Three members, assisted by a fourth, took on the task of identifying large libraries around the country with foundations, and mid-sized and small libraries at the same time. Questions were drawn up, and the lead member of this research group interviewed her first foundation at her own library, Seattle Public. The three group members tried to find libraries willing to answer their questions. Many times, they struck out. They would go back to the drawing board and identify more libraries to take the place of the ones that did not respond. Finally, a fourth member, hearing their story during a Google Hangout, offered some assistance herself, and they got a couple more responding libraries.
One member did a lot of research, which will help us present topics that are important to know about partnerships and funding. She also drew up all of the sample emails that can be modified by any library. And she was the fourth member of the research group who helped out when the team needed more library responses.
Another member drew up strategies for assessing teen and community needs. He has been able to attend nearly all of the Google Hangouts we’ve had. Our sixth member is pulling the whole document together before our January 31st deadline.
We are using ALA Connect as our tool to share items with the group. The Toolkit should be available by the end of January 2017.
Dina Schuldner is the chair. Her last library position was as a Young Adult Librarian for the Gold Coast Public Library in New York. She currently resides in Virginia Beach, VA.
In an environment where great emphasis is put on statistics like door count and program attendance, it is tempting for public library staff to view school counterparts either as competition, or conduits to promote our programs. A better approach to the numbers game is to collaborate together on programming, which can mean adapting public library programs for a school setting.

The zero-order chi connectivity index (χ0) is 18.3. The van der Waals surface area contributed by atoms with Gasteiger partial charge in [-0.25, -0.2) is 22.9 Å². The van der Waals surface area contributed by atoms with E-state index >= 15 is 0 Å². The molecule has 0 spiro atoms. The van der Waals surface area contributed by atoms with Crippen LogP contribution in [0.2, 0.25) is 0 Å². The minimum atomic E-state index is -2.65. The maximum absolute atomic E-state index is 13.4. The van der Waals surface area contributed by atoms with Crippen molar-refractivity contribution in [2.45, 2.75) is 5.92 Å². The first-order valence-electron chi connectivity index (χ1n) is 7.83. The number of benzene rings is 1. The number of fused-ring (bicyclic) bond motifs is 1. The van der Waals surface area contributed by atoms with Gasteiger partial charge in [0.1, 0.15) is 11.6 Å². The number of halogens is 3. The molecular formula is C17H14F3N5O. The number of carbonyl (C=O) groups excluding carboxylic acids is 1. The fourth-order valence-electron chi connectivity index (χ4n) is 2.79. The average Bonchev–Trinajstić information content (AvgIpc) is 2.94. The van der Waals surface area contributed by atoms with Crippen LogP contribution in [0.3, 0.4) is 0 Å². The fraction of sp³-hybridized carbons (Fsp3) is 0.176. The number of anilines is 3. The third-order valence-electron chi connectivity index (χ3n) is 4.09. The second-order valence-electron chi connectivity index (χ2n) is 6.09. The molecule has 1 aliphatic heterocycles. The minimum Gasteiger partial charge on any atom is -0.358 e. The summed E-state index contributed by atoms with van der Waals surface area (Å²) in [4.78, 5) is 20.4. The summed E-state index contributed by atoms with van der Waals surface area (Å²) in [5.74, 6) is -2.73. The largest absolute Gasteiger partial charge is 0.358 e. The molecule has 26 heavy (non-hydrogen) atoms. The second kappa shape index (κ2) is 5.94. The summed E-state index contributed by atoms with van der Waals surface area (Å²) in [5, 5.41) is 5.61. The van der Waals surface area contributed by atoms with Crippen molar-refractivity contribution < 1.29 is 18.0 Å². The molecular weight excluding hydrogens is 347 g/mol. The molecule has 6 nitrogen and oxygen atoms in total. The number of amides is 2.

One example is the transformation of our annual Teen Read Week art contest into a passive program built around a collaborative display. This contest has been evolving year-by-year in an effort to find the elusive perfect formula, and remains a work in progress. Participation by a pair of local therapeutic private schools has traditionally been high, thanks to enthusiastic teachers. In an effort to encourage more in-library participation, this year it took the form of a month-long InkTober program. Pens and pads of sticky notes were placed around our teen space, while signs invited teens to contribute a drawing to the display each day. To include schools, I adapted the concept into a paper form that I sent out and then picked up at the end of the month. While there weren’t a huge number of entries, what we got made for a great display. Next year: large sheets of paper taped onto the tables and delivered to the schools, instead of the stickies.
Another example is our winter reading program for teens, during which students can earn points by visiting their school and public libraries, as well as reading. This came about after listening to a local high school librarian’s concerns over statistics. The reading log will follow the same basic concept as the bingo cards often used by libraries, but with only nine squares — like a tic-tac-toe board. Teens can earn a small prize for completing one three-square line, and a bigger prize for completing the whole board. Students will still be encouraged to read for pleasure, in fact I’ll be visiting at least one school for book talks (as well as promotion of the program). The talks will end with a reminder to visit both their school and public library to get help finding books they might enjoy. Signing off on the squares adds a little work for
library staff, but also adds a tally for their desk statistics and the real benefit: the opportunity for positive interaction with a young patron.
Tips for Collaborating on Programs
- Find the right partner; whether that’s a teacher, school librarian, or administrator.
- Enhance rather than duplicate; if a school is already doing a similar program, ask how you can help.
- Keep it simple; fit all the information people need to participate onto a single page.
- Make it inclusive; consider the needs of schools that serve special populations.
Donna Block is Teen Services Librarian at Niles Public Library District, Illinois and a member of the AASL/ALSC/YALSA Interdivisional Committee on School-Public Library Cooperation.